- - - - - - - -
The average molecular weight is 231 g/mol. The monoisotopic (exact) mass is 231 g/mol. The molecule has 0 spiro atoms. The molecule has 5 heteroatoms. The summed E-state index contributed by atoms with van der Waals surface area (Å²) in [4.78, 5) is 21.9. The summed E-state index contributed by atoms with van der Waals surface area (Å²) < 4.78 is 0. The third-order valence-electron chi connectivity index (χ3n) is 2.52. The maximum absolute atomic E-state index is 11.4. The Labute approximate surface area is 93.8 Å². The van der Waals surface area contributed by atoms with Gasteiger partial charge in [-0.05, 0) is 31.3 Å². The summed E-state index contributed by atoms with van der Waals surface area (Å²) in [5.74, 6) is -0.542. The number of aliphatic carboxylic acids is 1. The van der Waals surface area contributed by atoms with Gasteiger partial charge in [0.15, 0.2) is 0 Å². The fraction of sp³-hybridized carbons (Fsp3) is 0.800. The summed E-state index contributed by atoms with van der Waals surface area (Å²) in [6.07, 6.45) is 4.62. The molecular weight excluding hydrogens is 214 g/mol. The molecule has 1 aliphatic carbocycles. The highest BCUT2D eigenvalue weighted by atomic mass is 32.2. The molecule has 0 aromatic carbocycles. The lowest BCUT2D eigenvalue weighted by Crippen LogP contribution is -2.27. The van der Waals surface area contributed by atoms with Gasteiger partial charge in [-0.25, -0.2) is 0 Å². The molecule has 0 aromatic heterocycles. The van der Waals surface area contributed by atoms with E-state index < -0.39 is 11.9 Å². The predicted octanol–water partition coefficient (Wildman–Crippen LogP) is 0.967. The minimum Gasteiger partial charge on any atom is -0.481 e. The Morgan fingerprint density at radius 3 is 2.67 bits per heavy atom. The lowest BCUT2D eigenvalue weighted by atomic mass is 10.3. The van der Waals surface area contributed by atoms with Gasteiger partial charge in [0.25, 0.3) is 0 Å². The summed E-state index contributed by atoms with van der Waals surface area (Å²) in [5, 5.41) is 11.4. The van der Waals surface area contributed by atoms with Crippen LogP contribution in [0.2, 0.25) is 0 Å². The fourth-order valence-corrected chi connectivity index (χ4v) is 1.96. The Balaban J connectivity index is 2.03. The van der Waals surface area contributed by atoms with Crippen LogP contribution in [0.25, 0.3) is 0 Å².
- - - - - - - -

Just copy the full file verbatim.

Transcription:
The average molecular weight is 231 g/mol. The monoisotopic (exact) mass is 231 g/mol. The molecule has 0 spiro atoms. The molecule has 5 heteroatoms. The summed E-state index contributed by atoms with van der Waals surface area (Å²) in [4.78, 5) is 21.9. The summed E-state index contributed by atoms with van der Waals surface area (Å²) < 4.78 is 0. The third-order valence-electron chi connectivity index (χ3n) is 2.52. The maximum absolute atomic E-state index is 11.4. The Labute approximate surface area is 93.8 Å². The van der Waals surface area contributed by atoms with Gasteiger partial charge in [-0.05, 0) is 31.3 Å². The summed E-state index contributed by atoms with van der Waals surface area (Å²) in [5.74, 6) is -0.542. The number of aliphatic carboxylic acids is 1. The van der Waals surface area contributed by atoms with Gasteiger partial charge in [0.15, 0.2) is 0 Å². The fraction of sp³-hybridized carbons (Fsp3) is 0.800. The summed E-state index contributed by atoms with van der Waals surface area (Å²) in [6.07, 6.45) is 4.62. The molecular weight excluding hydrogens is 214 g/mol. The molecule has 1 aliphatic carbocycles. The highest BCUT2D eigenvalue weighted by atomic mass is 32.2. The molecule has 0 aromatic carbocycles. The lowest BCUT2D eigenvalue weighted by Crippen LogP contribution is -2.27. The van der Waals surface area contributed by atoms with Gasteiger partial charge in [-0.25, -0.2) is 0 Å². The molecule has 0 aromatic heterocycles. The van der Waals surface area contributed by atoms with E-state index < -0.39 is 11.9 Å². The predicted octanol–water partition coefficient (Wildman–Crippen LogP) is 0.967. The minimum Gasteiger partial charge on any atom is -0.481 e. The Morgan fingerprint density at radius 3 is 2.67 bits per heavy atom. The lowest BCUT2D eigenvalue weighted by atomic mass is 10.3. The van der Waals surface area contributed by atoms with Gasteiger partial charge in [0.25, 0.3) is 0 Å². The summed E-state index contributed by atoms with van der Waals surface area (Å²) in [5, 5.41) is 11.4. The van der Waals surface area contributed by atoms with Crippen LogP contribution in [0.2, 0.25) is 0 Å². The fourth-order valence-corrected chi connectivity index (χ4v) is 1.96. The Balaban J connectivity index is 2.03. The van der Waals surface area contributed by atoms with Crippen LogP contribution in [0.25, 0.3) is 0 Å².